Thursday, January 25, 2024

Tax Court Again Declines to Reconsider Its Holding that the Preparer's Fraud without the Taxpayer's Fraud Invokes Unlimited Statute of Limitations (1/25/24)

 Long-time readers of this blog and the parallel blog Federal Tax Procedure may recall that I have had several postings on the issue of whether § 6501(c) unlimited statute of limitations for fraudulent returns requires (i) the taxpayer's fraud or (ii) may be a third party's fraud that is incorporated in the taxpayer's return without the taxpayer's fraud. The classic case is a preparer's fraud, but could also include fraud on an information return (such as a K-1 for partnership flow-through reporting).

At the end of this blog, I list significant Federal Tax Procedure or Federal Tax Crimes postings on the issue. Basically, the state of play was that the Tax Court held in a precedential decision that the taxpayer's fraud is not required. Allen v. Commissioner, 128 T.C. 37 (2007). The Court of Appeals for the Federal Circuit held that the taxpayer's fraud is required. BASR P'ship v. United States, 795 F.3d 1338 (Fed. Cir. 2015). In Finnegan v. Commissioner, 926 F.3d 1261 (11th Cir. 2019), the Court affirmed the Tax Court's Allen holding that the taxpayer waived the statute of limitations argument in the Tax Court.

In Murrin v. Commissioner, T.C. Memo. 2024-10, TA here, decided yesterday, the Tax Court held that Allen was still the interpretation the Tax Court will apply despite the holding in BASR. The Murrin opinion is 13 pages long and analyzes why BASR was not sufficiently persuasive to justify reconsidering its precedential holding in Allen.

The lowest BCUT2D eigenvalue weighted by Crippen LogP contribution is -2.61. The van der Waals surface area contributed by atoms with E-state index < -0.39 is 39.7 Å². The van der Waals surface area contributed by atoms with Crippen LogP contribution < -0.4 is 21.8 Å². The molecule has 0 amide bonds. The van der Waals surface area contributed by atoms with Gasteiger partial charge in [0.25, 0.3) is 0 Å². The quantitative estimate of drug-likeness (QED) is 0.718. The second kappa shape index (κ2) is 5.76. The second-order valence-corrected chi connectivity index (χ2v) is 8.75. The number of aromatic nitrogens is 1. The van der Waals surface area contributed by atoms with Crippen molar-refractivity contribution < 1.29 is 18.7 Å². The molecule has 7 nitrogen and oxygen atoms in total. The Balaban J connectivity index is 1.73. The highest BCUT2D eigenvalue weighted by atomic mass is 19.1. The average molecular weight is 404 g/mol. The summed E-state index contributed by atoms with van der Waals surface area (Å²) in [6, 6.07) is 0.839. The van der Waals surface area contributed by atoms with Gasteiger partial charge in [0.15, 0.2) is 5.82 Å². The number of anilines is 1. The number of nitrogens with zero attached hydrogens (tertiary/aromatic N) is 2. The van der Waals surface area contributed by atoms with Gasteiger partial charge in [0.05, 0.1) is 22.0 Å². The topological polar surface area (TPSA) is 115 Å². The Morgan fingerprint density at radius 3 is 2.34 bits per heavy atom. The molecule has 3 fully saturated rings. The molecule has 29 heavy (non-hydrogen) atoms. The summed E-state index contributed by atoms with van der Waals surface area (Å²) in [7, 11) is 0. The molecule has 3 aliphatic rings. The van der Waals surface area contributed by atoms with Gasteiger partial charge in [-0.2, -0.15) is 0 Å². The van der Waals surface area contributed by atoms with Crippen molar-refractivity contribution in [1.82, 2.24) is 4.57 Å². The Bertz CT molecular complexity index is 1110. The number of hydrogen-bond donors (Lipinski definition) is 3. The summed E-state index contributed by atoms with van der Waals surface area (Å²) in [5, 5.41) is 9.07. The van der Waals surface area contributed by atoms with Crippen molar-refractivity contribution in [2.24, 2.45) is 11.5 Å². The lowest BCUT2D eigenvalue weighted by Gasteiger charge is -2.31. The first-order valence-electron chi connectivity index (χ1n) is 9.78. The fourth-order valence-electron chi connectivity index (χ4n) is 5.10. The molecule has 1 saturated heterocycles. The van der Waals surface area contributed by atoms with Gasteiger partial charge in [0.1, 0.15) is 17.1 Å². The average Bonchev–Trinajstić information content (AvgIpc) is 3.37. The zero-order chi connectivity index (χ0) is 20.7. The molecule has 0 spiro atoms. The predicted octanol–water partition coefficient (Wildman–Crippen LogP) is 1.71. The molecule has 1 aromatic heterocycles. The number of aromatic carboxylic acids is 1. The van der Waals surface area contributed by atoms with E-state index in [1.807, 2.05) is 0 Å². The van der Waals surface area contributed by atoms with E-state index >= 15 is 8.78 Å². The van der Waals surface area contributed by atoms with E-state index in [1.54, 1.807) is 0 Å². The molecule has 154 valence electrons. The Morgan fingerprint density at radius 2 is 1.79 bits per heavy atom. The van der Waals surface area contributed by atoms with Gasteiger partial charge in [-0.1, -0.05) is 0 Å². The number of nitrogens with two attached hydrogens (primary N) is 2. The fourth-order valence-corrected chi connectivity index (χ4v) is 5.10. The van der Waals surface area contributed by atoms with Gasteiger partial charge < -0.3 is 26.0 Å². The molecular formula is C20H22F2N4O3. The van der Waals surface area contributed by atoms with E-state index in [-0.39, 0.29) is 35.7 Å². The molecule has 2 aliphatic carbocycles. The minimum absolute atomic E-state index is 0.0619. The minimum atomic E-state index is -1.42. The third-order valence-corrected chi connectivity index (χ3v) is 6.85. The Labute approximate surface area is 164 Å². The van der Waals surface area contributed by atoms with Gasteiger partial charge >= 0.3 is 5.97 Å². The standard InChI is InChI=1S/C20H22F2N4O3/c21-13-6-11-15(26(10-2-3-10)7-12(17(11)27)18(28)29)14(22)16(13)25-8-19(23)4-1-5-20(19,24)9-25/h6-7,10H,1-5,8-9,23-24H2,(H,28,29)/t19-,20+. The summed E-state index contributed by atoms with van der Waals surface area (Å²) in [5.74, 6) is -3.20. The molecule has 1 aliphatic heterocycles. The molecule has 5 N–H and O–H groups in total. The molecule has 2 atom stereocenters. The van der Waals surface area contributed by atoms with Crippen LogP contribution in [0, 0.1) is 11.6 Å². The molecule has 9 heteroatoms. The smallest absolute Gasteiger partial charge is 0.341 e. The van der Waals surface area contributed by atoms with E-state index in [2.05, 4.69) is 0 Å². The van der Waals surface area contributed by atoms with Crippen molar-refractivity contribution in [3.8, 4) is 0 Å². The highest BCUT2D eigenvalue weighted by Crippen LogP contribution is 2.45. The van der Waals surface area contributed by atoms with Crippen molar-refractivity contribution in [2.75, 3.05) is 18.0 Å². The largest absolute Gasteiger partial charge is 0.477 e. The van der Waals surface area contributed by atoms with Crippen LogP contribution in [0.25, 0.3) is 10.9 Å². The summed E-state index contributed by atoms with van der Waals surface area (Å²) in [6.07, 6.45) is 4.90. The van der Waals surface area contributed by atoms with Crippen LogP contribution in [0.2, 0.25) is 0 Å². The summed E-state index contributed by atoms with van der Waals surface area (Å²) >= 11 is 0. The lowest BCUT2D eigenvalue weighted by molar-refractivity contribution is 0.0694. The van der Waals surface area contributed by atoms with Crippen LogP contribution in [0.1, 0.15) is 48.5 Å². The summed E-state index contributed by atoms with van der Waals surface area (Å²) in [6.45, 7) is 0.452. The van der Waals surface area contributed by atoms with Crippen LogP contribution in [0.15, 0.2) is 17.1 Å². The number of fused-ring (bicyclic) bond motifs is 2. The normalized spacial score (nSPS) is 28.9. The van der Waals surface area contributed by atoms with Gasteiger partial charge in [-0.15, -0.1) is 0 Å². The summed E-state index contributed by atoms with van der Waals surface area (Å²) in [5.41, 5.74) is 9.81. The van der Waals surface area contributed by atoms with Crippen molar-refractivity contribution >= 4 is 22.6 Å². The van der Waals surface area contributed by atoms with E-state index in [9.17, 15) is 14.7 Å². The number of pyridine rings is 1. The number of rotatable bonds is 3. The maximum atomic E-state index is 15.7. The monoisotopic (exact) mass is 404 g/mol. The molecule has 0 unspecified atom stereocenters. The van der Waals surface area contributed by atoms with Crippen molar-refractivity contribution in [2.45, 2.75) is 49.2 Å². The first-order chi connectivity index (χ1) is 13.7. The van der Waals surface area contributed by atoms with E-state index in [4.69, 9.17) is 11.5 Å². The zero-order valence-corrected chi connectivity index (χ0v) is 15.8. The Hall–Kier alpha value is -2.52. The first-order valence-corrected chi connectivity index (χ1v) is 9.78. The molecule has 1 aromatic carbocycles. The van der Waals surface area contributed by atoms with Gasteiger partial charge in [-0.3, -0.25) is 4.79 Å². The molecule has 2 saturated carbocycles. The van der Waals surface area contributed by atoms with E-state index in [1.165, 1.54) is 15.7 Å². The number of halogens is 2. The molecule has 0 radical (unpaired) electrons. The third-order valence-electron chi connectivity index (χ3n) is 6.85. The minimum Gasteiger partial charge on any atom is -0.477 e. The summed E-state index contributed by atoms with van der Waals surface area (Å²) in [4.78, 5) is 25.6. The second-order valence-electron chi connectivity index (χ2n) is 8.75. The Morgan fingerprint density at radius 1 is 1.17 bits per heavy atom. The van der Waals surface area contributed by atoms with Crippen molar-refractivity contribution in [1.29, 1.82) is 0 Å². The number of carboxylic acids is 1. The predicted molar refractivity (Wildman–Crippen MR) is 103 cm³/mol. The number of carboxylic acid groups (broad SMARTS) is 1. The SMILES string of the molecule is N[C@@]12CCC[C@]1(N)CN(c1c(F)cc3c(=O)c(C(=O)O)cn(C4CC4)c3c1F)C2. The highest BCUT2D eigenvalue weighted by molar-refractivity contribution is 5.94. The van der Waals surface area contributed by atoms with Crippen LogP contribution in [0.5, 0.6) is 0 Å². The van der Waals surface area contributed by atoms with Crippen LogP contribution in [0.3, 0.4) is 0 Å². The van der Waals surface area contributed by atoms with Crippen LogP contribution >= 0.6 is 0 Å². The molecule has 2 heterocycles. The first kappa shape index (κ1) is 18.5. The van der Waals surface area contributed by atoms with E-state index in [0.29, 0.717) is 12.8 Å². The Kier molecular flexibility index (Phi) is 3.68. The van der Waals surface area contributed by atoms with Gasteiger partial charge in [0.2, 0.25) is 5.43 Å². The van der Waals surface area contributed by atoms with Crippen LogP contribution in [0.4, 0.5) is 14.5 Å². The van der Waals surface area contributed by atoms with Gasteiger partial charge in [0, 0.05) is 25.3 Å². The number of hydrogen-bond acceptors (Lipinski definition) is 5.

BASR is not binding precedent in Murrin under the Tax Court's Golsen rule because appellate authority is only binding when in the Circuit to which an appeal would be taken in the case (barring stipulation otherwise). Mrs. Murrin lived in New Jersey when she filed the Tax Court petition. Thus, her appeal would be to the Third Circuit which has no authority in point, thus requiring the Tax Court to apply its own authority under Golsen.

The IRS assertion of the Allen holding in Murrin means that it is continuing to assert the Allen holding in other cases, so as to permit at least one other Circuit to address the issue. The Eleventh Circuit punted on that opportunity in Finnegan.

As the saying goes, stay tuned.

My significant prior blogs on this issue (some of which are duplicated in the respect Federal Tax Procedure Blog and Federal Tax Crimes Blog):

  • Taxpayer Waived Argument that § 6501(c)(1) Requires Taxpayer's Fraud for Unlimited Statute of Limitations (Federal Tax Crimes Blog 6/14/19), here (discussing Finnegan).
  • Major Attorneys Fee Award for BASR Partnership Prevailing on the Allen Issue in Federal Circuit (Federal Tax Procedure Blog 2/11/17), here.
  • Court of Appeals for Federal Circuit Holds that Fraud of the Taxpayer (Or Someone Closer to the Taxpayer than the Fraudster) is Required for Section 6501(c)(1) Unlimited Statute of Limitations (Federal Tax Crimes Blog 7/30/15; 7/31/15), here.
  • Court of Federal Claims Holds that Unlimited Civil Statute of Limitations Requires Taxpayer's Fraud (Federal Tax Procedure Blog 10/3/13), here.
  • Second Circuit Holds That Fraud on the Return -- Even If Not the Taxpayer's -- Causes an Unlimited Civil Assessment Statute of Limitations to Apply (Federal Tax Procedure Blog 2/4/13), here.
  • Does the Preparer's Fraud Invoke the Unlimited Statute of Limitations? (Federal Tax Procedure Blog 8/5/12), here (discussing Allen; I argued erroneously that the Allen holding was incorrect)

This entry is cross-posted on the Federal Tax Procedure Blog.

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